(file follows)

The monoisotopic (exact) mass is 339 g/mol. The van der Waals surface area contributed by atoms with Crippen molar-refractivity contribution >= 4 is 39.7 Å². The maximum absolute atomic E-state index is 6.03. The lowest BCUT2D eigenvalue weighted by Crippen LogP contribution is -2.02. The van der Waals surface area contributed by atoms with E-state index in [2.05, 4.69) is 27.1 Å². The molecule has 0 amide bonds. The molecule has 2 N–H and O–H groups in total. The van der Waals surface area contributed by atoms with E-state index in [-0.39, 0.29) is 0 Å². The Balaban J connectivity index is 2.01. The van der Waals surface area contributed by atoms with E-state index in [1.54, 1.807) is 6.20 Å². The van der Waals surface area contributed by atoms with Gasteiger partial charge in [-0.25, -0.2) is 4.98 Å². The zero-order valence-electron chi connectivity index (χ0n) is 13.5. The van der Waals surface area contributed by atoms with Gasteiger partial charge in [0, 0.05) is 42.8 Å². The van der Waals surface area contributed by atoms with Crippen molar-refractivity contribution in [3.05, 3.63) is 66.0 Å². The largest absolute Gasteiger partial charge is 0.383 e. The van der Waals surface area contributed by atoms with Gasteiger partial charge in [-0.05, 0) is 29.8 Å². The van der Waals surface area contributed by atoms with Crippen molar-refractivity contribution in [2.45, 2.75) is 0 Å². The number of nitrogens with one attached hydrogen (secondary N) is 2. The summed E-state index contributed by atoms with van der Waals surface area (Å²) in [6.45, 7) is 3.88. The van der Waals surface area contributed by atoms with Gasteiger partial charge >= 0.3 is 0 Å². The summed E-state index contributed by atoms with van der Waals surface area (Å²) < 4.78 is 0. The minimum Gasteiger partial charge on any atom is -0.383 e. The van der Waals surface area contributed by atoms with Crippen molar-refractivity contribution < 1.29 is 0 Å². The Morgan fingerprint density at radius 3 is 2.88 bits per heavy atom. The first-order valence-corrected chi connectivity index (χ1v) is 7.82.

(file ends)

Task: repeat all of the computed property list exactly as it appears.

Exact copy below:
The monoisotopic (exact) mass is 339 g/mol. The van der Waals surface area contributed by atoms with Crippen molar-refractivity contribution >= 4 is 39.7 Å². The maximum absolute atomic E-state index is 6.03. The lowest BCUT2D eigenvalue weighted by Crippen LogP contribution is -2.02. The van der Waals surface area contributed by atoms with E-state index in [2.05, 4.69) is 27.1 Å². The molecule has 0 amide bonds. The molecule has 2 N–H and O–H groups in total. The van der Waals surface area contributed by atoms with E-state index in [-0.39, 0.29) is 0 Å². The Balaban J connectivity index is 2.01. The van der Waals surface area contributed by atoms with E-state index in [1.54, 1.807) is 6.20 Å². The van der Waals surface area contributed by atoms with Gasteiger partial charge in [-0.25, -0.2) is 4.98 Å². The zero-order valence-electron chi connectivity index (χ0n) is 13.5. The van der Waals surface area contributed by atoms with Gasteiger partial charge in [0, 0.05) is 42.8 Å². The van der Waals surface area contributed by atoms with Crippen molar-refractivity contribution in [3.05, 3.63) is 66.0 Å². The largest absolute Gasteiger partial charge is 0.383 e. The van der Waals surface area contributed by atoms with Gasteiger partial charge in [-0.05, 0) is 29.8 Å². The van der Waals surface area contributed by atoms with Crippen molar-refractivity contribution in [2.45, 2.75) is 0 Å². The number of nitrogens with one attached hydrogen (secondary N) is 2. The summed E-state index contributed by atoms with van der Waals surface area (Å²) in [6.45, 7) is 3.88. The van der Waals surface area contributed by atoms with Gasteiger partial charge >= 0.3 is 0 Å². The summed E-state index contributed by atoms with van der Waals surface area (Å²) < 4.78 is 0. The minimum Gasteiger partial charge on any atom is -0.383 e. The van der Waals surface area contributed by atoms with Crippen molar-refractivity contribution < 1.29 is 0 Å². The Morgan fingerprint density at radius 3 is 2.88 bits per heavy atom. The first-order valence-corrected chi connectivity index (χ1v) is 7.82.